“MVP” a great and greatly confused concept
I’ve written before about how words have different meanings to people. One word that seems to be particularly tricky is “MVP.” There seems to be a disconnect between the lean community and the larger market.
What the Lean Gurus Say
The idea of minimum viable product is useful because you can basically say: our vision is to build a product that solves this core problem for customers and we think that for the people who are early adopters for this kind of solution, they will be the most forgiving. And they will fill in their minds the features that aren’t quite there if we give them the core, tent-pole features that point the direction of where we’re trying to go.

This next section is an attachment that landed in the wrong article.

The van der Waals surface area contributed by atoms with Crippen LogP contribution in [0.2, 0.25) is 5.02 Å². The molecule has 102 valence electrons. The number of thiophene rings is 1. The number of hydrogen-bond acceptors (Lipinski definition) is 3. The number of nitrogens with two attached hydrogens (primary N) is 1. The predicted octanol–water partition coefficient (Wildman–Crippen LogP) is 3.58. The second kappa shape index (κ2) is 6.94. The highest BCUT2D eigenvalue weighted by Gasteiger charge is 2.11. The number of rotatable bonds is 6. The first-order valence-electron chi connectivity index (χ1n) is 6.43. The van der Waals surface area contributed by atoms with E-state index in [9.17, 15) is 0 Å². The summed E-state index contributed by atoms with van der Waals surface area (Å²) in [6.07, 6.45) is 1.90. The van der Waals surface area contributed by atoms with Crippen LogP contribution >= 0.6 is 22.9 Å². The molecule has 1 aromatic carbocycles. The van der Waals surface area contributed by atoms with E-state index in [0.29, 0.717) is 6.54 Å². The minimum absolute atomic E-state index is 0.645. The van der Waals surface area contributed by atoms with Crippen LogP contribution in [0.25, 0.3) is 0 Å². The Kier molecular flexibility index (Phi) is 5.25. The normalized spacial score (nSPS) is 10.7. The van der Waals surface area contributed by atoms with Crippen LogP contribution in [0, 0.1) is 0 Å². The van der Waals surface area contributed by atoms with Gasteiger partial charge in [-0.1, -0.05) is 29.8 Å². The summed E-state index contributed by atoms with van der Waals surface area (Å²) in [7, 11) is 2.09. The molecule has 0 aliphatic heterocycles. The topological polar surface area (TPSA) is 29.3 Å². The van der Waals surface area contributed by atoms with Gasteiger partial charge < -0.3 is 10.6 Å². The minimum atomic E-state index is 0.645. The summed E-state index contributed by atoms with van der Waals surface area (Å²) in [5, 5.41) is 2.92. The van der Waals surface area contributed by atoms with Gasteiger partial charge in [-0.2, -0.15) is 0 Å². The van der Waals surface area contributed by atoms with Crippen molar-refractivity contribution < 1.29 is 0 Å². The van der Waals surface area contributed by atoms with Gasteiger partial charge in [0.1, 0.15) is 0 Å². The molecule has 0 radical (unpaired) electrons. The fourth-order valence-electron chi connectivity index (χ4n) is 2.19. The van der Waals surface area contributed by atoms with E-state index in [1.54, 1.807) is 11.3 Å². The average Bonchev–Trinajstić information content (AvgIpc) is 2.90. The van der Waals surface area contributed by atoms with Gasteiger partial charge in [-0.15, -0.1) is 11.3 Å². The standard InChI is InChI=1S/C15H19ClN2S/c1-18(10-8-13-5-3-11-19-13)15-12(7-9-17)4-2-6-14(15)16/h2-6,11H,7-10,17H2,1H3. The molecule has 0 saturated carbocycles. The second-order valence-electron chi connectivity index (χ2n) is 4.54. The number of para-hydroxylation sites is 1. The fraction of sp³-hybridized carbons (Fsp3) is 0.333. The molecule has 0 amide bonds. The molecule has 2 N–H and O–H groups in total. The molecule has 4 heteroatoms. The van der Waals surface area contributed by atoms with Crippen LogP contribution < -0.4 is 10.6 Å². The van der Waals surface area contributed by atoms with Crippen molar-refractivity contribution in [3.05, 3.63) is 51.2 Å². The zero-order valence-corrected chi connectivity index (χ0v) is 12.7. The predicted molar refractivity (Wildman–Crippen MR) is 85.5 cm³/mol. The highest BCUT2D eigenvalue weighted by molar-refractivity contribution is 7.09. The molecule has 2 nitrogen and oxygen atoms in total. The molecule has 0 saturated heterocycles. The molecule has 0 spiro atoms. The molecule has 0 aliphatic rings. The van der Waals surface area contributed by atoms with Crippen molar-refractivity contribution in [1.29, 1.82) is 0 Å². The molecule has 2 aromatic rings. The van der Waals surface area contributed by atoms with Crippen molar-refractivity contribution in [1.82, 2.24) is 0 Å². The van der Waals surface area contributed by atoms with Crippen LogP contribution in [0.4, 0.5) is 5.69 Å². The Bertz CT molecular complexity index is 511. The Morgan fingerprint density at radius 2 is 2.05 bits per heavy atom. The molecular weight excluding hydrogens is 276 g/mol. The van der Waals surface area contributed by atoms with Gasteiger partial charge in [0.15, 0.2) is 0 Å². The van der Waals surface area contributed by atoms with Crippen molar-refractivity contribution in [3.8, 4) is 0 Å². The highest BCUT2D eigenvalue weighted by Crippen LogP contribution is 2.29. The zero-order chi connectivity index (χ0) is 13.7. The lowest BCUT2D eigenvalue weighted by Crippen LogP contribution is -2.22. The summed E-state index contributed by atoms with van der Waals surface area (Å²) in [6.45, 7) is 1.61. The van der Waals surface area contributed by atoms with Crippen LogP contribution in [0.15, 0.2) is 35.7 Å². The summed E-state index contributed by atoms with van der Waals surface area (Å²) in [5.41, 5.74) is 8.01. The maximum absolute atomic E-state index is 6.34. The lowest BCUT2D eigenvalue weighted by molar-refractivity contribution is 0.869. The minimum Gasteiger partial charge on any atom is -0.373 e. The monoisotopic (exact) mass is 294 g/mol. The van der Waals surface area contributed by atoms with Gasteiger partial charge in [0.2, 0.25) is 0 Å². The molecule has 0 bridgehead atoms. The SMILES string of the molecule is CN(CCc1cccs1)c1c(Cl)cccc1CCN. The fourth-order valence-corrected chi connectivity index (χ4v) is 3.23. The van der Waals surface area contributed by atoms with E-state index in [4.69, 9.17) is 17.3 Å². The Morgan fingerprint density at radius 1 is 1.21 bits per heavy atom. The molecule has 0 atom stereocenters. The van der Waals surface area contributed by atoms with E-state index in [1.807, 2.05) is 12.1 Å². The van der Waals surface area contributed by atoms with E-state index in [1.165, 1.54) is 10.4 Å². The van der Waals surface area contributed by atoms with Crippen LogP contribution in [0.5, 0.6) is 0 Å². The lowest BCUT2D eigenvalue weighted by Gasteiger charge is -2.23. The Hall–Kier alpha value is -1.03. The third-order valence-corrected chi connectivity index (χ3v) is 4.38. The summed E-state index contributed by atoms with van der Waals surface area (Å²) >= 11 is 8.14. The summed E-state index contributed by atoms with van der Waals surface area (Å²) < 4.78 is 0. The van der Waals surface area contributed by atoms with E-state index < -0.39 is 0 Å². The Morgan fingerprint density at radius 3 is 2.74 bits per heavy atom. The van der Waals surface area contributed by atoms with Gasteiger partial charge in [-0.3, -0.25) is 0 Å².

So, the minimum viable product is that product which has just those features (and no more) that allows you to ship a product that resonates with early adopters; some of whom will pay you money or give you feedback.
Cindy Alvarez identifies a number of MVPs in her great book Lean Customer Development: Building Products Your Customers Will Buy
- Audience Building
- Wizard of Oz
- Single Use Case
- Other People’s Product
I’ve also encountered these types of MVPs
- Landing Page
What the Market Heard
When MVP comes up in my conversations and I ask people what it means to them what I hear most often is that they want to create a releasable product with a limited feature set. I saw definition of MVP used the same way in proposals I reviewed for a product management conference .
The good news is that there is a whole lot that you can do quickly and cheaply before you commit to developing a product so don’t skip over it.
Image: A illustration experiment